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Le Divorce

movie reviewmovie reviewmovie review out of 4

All-Reviews.com Movie Review: Le Divorce

Starring: Kate Hudson, Naomi Watts
Director: James Ivory
Rated: PG-13
RunTime: 115 Minutes
Release Date: August 2003
Genres: Comedy, Drama


*Also starring: Marie-Christine Adam, Glenn Close, Stockard Channing, Sam Waterston, Thierry Lhermitte, Leslie Caron, Bebe Neuwirth, Matthew Modine



Review by Susan Granger
3 stars out of 4

Cultural differences are always amusing. Mark Twain, Edith Wharton, Henry James and Ben Franklin dwelled on them. So no wonder there's confusion when Isabel (Kate Hudson) arrives in Paris from Santa Barbara, California, to help her pregnant sister Roxy (Naomi Watts) whose philandering French husband Charles-Henri (Melvil Poupaud) has just abandoned her. Amidst "community property" negotiations and the complicated authentication of a valuable painting, Isabel becomes involved with Charles-Henri's married uncle (Thierry Lhermitte), a charming cad who customarily gives his new mistress a $18,000 Hermes handbag, nicknamed the "Kelly" for Grace Kelly who used to tote one, a gesture noted by another expatriate American (Glenn Close).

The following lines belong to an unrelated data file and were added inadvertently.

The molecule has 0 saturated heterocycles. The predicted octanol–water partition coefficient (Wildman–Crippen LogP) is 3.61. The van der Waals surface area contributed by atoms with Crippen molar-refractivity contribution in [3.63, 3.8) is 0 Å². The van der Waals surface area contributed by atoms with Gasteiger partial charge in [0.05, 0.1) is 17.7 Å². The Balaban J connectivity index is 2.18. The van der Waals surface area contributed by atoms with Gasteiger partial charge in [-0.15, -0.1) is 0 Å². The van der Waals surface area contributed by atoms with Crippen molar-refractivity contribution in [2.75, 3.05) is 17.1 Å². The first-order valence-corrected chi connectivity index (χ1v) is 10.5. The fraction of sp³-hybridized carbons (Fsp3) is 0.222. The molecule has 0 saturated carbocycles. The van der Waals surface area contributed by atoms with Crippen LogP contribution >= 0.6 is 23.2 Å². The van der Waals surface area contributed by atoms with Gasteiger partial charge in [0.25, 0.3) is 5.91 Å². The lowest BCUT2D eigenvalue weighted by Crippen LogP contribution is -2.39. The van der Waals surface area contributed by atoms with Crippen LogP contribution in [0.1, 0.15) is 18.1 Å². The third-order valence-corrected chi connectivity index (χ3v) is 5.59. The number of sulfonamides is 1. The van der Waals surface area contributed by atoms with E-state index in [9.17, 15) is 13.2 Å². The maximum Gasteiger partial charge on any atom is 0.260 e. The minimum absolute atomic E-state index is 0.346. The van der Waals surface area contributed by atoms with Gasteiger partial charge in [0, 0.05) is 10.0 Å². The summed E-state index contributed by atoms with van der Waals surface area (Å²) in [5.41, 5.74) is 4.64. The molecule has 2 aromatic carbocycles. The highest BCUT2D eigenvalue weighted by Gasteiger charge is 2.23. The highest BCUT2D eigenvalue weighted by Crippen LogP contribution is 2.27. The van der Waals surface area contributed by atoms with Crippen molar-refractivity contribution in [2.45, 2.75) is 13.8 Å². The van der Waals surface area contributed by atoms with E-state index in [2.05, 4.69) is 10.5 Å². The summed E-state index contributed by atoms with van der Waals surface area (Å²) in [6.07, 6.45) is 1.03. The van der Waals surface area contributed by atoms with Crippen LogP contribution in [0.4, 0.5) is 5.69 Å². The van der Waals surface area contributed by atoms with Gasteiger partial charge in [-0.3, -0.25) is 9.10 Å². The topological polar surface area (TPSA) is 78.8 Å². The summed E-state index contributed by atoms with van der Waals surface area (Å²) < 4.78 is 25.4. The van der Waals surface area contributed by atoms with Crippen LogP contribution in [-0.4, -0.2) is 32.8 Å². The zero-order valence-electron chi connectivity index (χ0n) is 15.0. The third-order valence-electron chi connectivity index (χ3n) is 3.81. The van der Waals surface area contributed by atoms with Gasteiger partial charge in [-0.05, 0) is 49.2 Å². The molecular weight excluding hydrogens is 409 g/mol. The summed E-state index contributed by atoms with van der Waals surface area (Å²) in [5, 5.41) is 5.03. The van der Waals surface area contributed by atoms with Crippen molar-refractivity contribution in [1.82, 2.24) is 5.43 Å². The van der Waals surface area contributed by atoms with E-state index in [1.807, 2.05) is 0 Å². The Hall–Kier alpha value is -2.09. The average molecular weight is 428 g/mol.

Inspired by Diane Johnson's deft novel, writer/director James Ivory and his longtime writing collaborator Ruth Prawer Jhabvala, delve into the American habit of direct, blunt communication as opposed to the French penchant for subtle indirection and amusement with the entanglements of infidelity. "Everything is worse when the French are involved," observes Stephen Fry as a British art appraiser. But there are too many subplots and too many extraneous characters - both of which dilute this glossy, genteel, if clumsy, comedy of manners. While Sam Waterston and Stockard Channing embody the girls' provincial parents with Leslie Caron ("An American in Paris") as the calm, aristocratic Gallic matriarch, Matthew Modine is inexplicably deranged as the distraught, gun-toting American husband of Charles-Henri's current infatuation. On the Granger Movie Gauge of 1 to 10, "Le Divorce" is a serenely smart, sophisticated 7. Breaking up is hard to do in any language, even if you can afford to pay $900 for a family luncheon.

Copyright 2003 Susan Granger

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